J Med Cases
Journal of Medical Cases, ISSN 1923-4155 print, 1923-4163 online, Open Access
Article copyright, the authors; Journal compilation copyright, J Med Cases and Elmer Press Inc
Journal website http://www.journalmc.org

Case Report

Volume 6, Number 2, February 2015, pages 62-64


An Active Duty Patient With Common Variable Immune Deficiency With Early Diagnosis With the Help of the Electronic Record

Kristopher Petersa, b, Michael Switzera, Sean Shirleya

aWilliam Beaumont Army Medical Center, 5005 North Piedras Street, El Paso, TX 79920, USA
bCorresponding Author: Kristopher Peters, William Beaumont Army Medical Center, 5005 North Piedras Street, El Paso, TX 79920, USA

Manuscript accepted for publication July 04, 2014
Short title: CVID With Electronic Record
doi: http://dx.doi.org/10.14740/jmc1838w

Abstract▴Top 

Electronic medical records have become an integral part to the practice of both military and civilian medicine. One key benefit is the ability to observe the patient as a whole, as opposed to one presenting symptom at a time. We report a case of common variable immunodeficiency in an active duty male who presented with a variety of soft tissue and sinopulmonary tract infections. With the assistance of the electronic medical record, we could view the entirety of the patient’s medical history with ease and were able to make the diagnosis. Because treatment with IVIG has been shown to reduce both morbidity and mortality, it is necessary for diagnosis to be made early in our active duty population.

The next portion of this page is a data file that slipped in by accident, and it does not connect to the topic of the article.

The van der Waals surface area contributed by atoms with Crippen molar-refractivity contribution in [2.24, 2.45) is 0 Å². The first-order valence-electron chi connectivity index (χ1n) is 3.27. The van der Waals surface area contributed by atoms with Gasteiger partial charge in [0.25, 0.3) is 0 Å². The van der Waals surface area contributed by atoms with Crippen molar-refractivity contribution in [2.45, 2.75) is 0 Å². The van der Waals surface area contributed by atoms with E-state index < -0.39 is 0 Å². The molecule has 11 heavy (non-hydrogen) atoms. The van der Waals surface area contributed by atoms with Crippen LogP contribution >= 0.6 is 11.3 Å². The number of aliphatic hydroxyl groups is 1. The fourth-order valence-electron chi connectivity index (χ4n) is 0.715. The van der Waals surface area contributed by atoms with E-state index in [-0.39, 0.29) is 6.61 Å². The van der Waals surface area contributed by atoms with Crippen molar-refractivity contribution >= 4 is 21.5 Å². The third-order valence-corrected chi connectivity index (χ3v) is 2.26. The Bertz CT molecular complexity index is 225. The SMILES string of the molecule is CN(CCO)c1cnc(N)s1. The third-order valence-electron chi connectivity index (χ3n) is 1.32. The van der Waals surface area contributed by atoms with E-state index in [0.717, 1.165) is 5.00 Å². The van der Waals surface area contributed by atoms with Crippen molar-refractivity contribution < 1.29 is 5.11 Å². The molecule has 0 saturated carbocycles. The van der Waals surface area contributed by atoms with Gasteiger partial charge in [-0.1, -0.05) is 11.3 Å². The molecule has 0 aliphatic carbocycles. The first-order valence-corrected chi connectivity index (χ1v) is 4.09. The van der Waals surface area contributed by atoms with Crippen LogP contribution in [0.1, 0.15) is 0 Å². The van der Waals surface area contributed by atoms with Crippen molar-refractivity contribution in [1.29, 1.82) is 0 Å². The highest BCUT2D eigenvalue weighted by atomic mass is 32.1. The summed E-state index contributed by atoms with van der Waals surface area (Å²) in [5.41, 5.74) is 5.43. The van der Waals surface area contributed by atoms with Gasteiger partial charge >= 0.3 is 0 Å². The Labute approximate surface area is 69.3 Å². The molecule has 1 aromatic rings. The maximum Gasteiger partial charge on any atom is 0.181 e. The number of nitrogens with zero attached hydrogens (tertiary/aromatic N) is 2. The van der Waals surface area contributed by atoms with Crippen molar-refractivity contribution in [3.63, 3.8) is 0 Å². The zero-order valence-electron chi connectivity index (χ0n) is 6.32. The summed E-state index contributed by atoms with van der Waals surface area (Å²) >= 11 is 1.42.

Keywords: CVID; EMR; Immune deficiency; Immunocompromised; Electronic health record; Immunology

Introduction▴Top